Survivor Story: After Overcoming Abuse, Depression, and Financial Hardship, This Survivor Advocates for Others

Submitted By: Neisha, Survivor

As many survivors of domestic violence learn once we start to share our stories with other survivors, abusers tend to use similar tactics against their victims. However, each of us also experiences forms of abuse that are exploitative of our individual circumstances. One example of this can occur in interracial relationships and is referred to as cultural abuse.

Cultural abuse is tied to one’s identity and includes using racial slurs and stereotypes to demean and mock a partner or their family and friends, prohibiting observance of customs or traditions, and coercing their partner to violate social mores in their community. Survivor Neisha shares her experience of surviving abuse in an interracial relationship, how she ultimately left, and where she is now.    

Neisha was introduced to her abuser through a mutual friend who believed they would be “perfect” for each other. Her friend invited her to a birthday party he was expected to attend, and because her friend was so eager to introduce them, Neisha became excited about meeting him. On the night of the party, she was sick with a cold. She arrived late, intending to stay only for a short time, but changed her mind once her friend introduced her to him.

They talked, laughed, and danced for hours, and he eventually asked for her phone number. At the time, Neisha declined because she had recently ended a long-term relationship with her youngest child’s father and felt she was not ready for a new relationship. A few hours later, she changed her mind and reached out to her friend to ask for his number. Years later, Neisha wondered if her friend realized it was that moment that changed everything.

Although they had dated for two months, she was just as smitten with him as she was the night they met. He seemed to be unlike anybody she had ever dated before. Aside from the obvious differences of being in an interracial relationship, he was different from others she had known because he seemed to have his life together. He had a good job, a promising future, and appeared to be a great father.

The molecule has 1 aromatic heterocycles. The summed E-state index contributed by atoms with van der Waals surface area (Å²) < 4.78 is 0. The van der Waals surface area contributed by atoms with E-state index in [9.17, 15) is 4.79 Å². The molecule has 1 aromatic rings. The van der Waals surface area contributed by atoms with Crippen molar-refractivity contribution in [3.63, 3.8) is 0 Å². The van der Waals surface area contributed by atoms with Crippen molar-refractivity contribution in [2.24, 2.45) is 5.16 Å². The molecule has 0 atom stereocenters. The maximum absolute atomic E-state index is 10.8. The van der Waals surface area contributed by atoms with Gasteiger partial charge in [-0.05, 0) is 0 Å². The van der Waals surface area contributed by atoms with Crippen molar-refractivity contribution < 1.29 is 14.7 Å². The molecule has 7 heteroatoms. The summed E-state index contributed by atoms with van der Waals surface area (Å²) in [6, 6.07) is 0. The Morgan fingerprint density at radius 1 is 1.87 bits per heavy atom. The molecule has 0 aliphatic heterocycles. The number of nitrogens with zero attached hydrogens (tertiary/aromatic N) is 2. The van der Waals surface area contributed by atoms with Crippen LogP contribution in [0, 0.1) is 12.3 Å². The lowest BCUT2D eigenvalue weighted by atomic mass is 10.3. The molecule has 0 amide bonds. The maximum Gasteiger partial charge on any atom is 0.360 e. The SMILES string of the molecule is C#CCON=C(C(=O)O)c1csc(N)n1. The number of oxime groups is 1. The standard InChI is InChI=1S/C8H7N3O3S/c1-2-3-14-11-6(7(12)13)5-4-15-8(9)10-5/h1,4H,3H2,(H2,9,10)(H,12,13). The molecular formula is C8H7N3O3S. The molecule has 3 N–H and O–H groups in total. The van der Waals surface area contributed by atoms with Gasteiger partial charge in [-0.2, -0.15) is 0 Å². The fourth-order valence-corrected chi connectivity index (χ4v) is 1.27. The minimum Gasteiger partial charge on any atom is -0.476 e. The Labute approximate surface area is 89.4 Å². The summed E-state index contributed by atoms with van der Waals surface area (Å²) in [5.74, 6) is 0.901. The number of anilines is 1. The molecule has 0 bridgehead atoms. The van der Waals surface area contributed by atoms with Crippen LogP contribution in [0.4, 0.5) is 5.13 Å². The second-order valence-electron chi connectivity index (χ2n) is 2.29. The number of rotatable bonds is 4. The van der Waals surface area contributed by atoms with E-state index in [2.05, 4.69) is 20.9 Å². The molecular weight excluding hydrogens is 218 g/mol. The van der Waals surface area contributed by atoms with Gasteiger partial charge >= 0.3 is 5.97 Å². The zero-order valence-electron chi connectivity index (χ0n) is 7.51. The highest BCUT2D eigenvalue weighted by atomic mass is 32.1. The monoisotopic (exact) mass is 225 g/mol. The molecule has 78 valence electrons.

After the first few months, Neisha noticed that he was starting to become jealous and possessive of her.

Around this time, he confronted Neisha after finding text messages between her and her ex discussing a possible reconciliation. He was understandably hurt and felt she had betrayed him. She found herself having to choose between trying to mend an old relationship and leaving her past behind in the hopes of starting a future with him. In the end, Neisha chose him and never questioned the fact that he had gone through her phone.

They continued dating, eventually deciding to make their relationship exclusive, but it was too late; he never trusted her again. If she let the phone ring too many times or did not answer when he called, he accused her talking to someone else. If she needed to cancel a date for any reason, even if she could not find a babysitter or had to work late, he would think Neisha was cheating on him. According to him, she was either sleeping with her ex and all her male friends – or wanted to.

Neisha’s second job waitressing at a local sports bar caused countless arguments, and he eventually started to show up posing as a customer to watch how she interacted with others. Any free time she had outside of caring for her children became consumed by him until she ended up alienating her friends and family and abandoned her hobbies and interests, including her passion for writing and performing spoken word poetry.